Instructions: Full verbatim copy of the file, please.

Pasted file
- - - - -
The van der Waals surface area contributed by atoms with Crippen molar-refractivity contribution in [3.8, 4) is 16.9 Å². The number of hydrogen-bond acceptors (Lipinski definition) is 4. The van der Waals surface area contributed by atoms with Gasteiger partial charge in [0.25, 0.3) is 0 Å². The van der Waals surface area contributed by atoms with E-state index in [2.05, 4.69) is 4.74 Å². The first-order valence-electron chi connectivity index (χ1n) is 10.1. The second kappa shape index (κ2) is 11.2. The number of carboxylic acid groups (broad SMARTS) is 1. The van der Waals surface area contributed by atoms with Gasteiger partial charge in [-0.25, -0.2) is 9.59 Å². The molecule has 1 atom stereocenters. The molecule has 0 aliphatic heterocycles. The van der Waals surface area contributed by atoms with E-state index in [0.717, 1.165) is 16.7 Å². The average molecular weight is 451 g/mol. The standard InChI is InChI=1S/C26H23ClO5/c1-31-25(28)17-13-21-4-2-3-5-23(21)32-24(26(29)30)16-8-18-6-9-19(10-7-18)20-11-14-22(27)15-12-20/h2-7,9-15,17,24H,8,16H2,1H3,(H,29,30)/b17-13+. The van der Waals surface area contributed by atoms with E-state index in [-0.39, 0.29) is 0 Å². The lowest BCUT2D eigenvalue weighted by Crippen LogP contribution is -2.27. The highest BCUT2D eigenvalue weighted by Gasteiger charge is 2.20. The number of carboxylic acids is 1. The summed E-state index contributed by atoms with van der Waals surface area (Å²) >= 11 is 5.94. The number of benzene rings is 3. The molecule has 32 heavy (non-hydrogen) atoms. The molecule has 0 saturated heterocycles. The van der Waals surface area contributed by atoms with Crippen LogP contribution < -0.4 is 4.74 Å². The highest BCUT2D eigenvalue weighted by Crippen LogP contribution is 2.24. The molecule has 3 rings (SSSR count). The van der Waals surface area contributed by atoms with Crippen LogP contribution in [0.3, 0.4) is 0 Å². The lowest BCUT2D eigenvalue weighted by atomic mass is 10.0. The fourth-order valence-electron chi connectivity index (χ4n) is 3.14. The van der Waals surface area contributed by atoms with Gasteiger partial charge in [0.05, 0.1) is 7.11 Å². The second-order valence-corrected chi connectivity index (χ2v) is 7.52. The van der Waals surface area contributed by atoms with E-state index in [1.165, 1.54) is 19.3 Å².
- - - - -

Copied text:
The van der Waals surface area contributed by atoms with Crippen molar-refractivity contribution in [3.8, 4) is 16.9 Å². The number of hydrogen-bond acceptors (Lipinski definition) is 4. The van der Waals surface area contributed by atoms with Gasteiger partial charge in [0.25, 0.3) is 0 Å². The van der Waals surface area contributed by atoms with E-state index in [2.05, 4.69) is 4.74 Å². The first-order valence-electron chi connectivity index (χ1n) is 10.1. The second kappa shape index (κ2) is 11.2. The number of carboxylic acid groups (broad SMARTS) is 1. The van der Waals surface area contributed by atoms with Gasteiger partial charge in [-0.25, -0.2) is 9.59 Å². The molecule has 1 atom stereocenters. The molecule has 0 aliphatic heterocycles. The van der Waals surface area contributed by atoms with E-state index in [0.717, 1.165) is 16.7 Å². The average molecular weight is 451 g/mol. The standard InChI is InChI=1S/C26H23ClO5/c1-31-25(28)17-13-21-4-2-3-5-23(21)32-24(26(29)30)16-8-18-6-9-19(10-7-18)20-11-14-22(27)15-12-20/h2-7,9-15,17,24H,8,16H2,1H3,(H,29,30)/b17-13+. The van der Waals surface area contributed by atoms with E-state index in [-0.39, 0.29) is 0 Å². The lowest BCUT2D eigenvalue weighted by Crippen LogP contribution is -2.27. The highest BCUT2D eigenvalue weighted by Gasteiger charge is 2.20. The number of carboxylic acids is 1. The summed E-state index contributed by atoms with van der Waals surface area (Å²) >= 11 is 5.94. The number of benzene rings is 3. The molecule has 32 heavy (non-hydrogen) atoms. The molecule has 0 saturated heterocycles. The van der Waals surface area contributed by atoms with Crippen LogP contribution < -0.4 is 4.74 Å². The highest BCUT2D eigenvalue weighted by Crippen LogP contribution is 2.24. The molecule has 3 rings (SSSR count). The van der Waals surface area contributed by atoms with Crippen LogP contribution in [0.3, 0.4) is 0 Å². The lowest BCUT2D eigenvalue weighted by atomic mass is 10.0. The fourth-order valence-electron chi connectivity index (χ4n) is 3.14. The van der Waals surface area contributed by atoms with Gasteiger partial charge in [0.05, 0.1) is 7.11 Å². The second-order valence-corrected chi connectivity index (χ2v) is 7.52. The van der Waals surface area contributed by atoms with E-state index in [1.165, 1.54) is 19.3 Å².